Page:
Sunny Afternoon charts the rise of 1960s British rock band, The Kinks and if you don’t already adore their incredible back catalogue, then you will after seeing this hit musical.
Upon entering the auditorium we see an open stage, able to look upon the band warming up and the simple, yet extremely effective set which, throughout, allows the stage to be transformed from a teenager’s bedroom in a Muswell Hill flat to the rock ‘n’ roll stage at Madison Square Gardens, New York.
The costumes are wonderfully reflective of the time and are a nostalgic time travel back to the fashions of the era. In fact, one of the stand out musical numbers ‘Dedicated Follower of Fashion’ sees Dave Davies donning a sharp suit and a feather boa whilst the rest of the band perform a dance routine with shop mannequins-utterly good fun!
The band’s story lends itself perfectly to its musical adaptation; a rags to riches tale with plenty of love, heartache, fame, fortune and even a few punch ups! But this is more than your average jukebox musical with every piece of music beautifully intertwined within the narrative including a stunning acappella rendition of ‘Days’ and a show stopping version of ‘Sunny Afternoon’ which combines a hark back to England’s 1966 World Cup victory (and could easily have been the finale!)
The production includes a stellar cast who not only provide various reincarnations of the story’s colourful characters but who also play a number of musical instruments throughout the piece (kudos to Andrew Gallo as Mick Avory for his immense drum solo!) Special mention must also go to Ryan O’Donnell as Ray Davies and Mark Newnham as his brother Dave-both flawless performances.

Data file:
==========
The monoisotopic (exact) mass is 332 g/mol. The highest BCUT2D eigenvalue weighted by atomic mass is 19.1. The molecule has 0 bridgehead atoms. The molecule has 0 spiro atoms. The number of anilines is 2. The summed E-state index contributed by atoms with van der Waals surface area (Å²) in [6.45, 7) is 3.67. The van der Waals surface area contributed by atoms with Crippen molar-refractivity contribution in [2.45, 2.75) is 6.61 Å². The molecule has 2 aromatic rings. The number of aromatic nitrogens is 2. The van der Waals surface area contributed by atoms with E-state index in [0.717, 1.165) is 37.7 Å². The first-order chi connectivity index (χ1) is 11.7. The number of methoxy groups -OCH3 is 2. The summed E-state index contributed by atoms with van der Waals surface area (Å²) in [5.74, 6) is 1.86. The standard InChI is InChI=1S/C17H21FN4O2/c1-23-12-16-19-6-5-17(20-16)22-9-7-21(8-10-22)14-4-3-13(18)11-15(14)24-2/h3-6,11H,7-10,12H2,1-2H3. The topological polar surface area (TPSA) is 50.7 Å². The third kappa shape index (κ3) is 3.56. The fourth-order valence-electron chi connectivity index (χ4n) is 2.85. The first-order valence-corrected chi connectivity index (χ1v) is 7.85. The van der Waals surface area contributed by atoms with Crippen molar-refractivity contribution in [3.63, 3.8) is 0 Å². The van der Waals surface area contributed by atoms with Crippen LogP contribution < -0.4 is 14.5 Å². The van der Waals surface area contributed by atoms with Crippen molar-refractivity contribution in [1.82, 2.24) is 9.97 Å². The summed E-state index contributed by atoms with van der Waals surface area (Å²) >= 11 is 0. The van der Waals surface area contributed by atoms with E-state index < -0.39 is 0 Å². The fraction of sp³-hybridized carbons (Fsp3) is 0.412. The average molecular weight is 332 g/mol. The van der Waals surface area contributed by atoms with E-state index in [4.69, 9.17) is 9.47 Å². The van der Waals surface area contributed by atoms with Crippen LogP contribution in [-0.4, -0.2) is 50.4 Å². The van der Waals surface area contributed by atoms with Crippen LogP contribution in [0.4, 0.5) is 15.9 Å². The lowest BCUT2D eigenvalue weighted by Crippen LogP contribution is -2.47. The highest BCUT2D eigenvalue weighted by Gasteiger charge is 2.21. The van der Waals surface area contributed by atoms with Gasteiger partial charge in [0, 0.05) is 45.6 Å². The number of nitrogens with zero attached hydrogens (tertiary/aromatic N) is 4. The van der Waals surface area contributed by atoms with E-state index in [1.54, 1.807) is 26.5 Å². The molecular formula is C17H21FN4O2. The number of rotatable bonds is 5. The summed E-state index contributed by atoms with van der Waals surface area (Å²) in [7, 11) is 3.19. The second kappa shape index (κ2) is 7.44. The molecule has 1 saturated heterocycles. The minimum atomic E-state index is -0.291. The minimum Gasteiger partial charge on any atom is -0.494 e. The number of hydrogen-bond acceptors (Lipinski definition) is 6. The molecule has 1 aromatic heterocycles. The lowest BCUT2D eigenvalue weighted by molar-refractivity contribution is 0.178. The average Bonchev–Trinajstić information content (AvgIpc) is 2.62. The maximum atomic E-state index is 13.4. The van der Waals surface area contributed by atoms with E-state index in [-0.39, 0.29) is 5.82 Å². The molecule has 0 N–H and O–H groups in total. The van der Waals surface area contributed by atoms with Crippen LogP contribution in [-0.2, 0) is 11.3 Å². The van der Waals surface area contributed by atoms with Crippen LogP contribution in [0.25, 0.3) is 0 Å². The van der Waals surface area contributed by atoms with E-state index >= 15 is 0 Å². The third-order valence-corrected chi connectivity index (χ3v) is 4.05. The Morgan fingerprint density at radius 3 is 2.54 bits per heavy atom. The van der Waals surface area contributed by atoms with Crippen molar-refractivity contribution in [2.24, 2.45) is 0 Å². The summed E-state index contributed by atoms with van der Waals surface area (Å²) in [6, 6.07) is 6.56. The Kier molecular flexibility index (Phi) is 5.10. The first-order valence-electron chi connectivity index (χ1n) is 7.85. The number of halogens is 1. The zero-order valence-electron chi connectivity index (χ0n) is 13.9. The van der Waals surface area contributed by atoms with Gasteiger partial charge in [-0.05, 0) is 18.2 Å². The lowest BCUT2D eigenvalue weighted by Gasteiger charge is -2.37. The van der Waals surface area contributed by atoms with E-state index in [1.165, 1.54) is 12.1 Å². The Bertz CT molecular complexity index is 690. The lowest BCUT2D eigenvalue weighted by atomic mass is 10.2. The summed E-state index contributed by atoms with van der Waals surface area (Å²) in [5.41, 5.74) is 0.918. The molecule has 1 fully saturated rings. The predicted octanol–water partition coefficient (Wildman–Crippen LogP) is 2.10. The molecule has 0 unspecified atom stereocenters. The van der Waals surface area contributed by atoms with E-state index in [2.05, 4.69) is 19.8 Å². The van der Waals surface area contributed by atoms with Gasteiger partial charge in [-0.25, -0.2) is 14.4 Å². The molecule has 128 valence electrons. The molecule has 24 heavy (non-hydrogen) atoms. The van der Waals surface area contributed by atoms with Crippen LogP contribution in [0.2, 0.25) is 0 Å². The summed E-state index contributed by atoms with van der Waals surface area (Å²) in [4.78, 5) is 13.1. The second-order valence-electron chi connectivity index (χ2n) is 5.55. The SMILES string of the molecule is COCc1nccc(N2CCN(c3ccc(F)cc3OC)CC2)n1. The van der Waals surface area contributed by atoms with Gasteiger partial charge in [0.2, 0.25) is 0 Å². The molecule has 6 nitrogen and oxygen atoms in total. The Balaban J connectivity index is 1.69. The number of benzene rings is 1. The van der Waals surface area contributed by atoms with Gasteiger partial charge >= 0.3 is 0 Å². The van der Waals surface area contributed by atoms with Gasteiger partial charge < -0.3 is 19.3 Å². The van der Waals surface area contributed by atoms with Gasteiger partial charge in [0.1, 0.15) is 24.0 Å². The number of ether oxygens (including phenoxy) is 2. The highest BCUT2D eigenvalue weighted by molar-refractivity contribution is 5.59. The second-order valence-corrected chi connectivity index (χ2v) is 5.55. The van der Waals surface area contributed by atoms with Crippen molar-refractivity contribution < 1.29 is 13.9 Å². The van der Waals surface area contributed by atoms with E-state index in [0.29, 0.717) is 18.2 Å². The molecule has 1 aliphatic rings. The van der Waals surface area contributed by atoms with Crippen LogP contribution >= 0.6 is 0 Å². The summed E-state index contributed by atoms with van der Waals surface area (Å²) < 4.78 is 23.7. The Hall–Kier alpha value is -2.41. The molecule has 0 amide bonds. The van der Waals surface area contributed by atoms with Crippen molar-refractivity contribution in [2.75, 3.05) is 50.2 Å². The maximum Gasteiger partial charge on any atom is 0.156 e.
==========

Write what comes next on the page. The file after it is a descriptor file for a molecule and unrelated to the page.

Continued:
“Will they still be playing it in 30 years time?” asks lead singer Ray Davies, talking of his self penned title song. Well, it’s been over 50 years and I’m now evermore convinced that this ground breaking music will live on for a lot longer yet!
Venue Cymru, Llandudno
February 14th-18th 2017
Authors: Ray Davies music and lyrics, Joe Penhall book, based on an original story by Ray Davies
Director: Edward Hall
Design: Miriam Buether set and costume, Rick Fisher lighting, Matt McKenzie for Autograph sound
Musical Supervisor : Elliott Ware
Choreographer: Adam Cooper
Technical: Tom Nickson production manager, David Curl company stage manager, Deborah Andrews costume supervisor, Carole Hancock at Hum Studio wigs, Robyn Hardy, Hannah Sharp props supervisors, Suzanne Crowley, Gilly Poole casting for Hampstead and West End, Natalie Gallacher for Pippa Ailion casting for West End
Cast includes: Victoria Anderson, Nathanael Campbell, Tomm Coles, Deryn Edwards, Andrew Gallo, Richard Hurst, Sophie-Leigh Griffin, Mark Newnham, Ryan O’Donnell, Garmon Rhys, Joseph Richardson, Robert Took, Michael Warburton, Libby Watts, Lucy Wilkerson, Lisa Wright
Producers: Sonia Friedman Productions with Tulchin Bartner Productions, Greg Ripley Duggan for Hampstead Theatre Productions, Tanya Link Productions, Just for Laughs Theatricals/Glass Half Full Productions, Rupert Gavin
Running time: Approximately 2 hours and 45 minutes (with a 15 minute interval)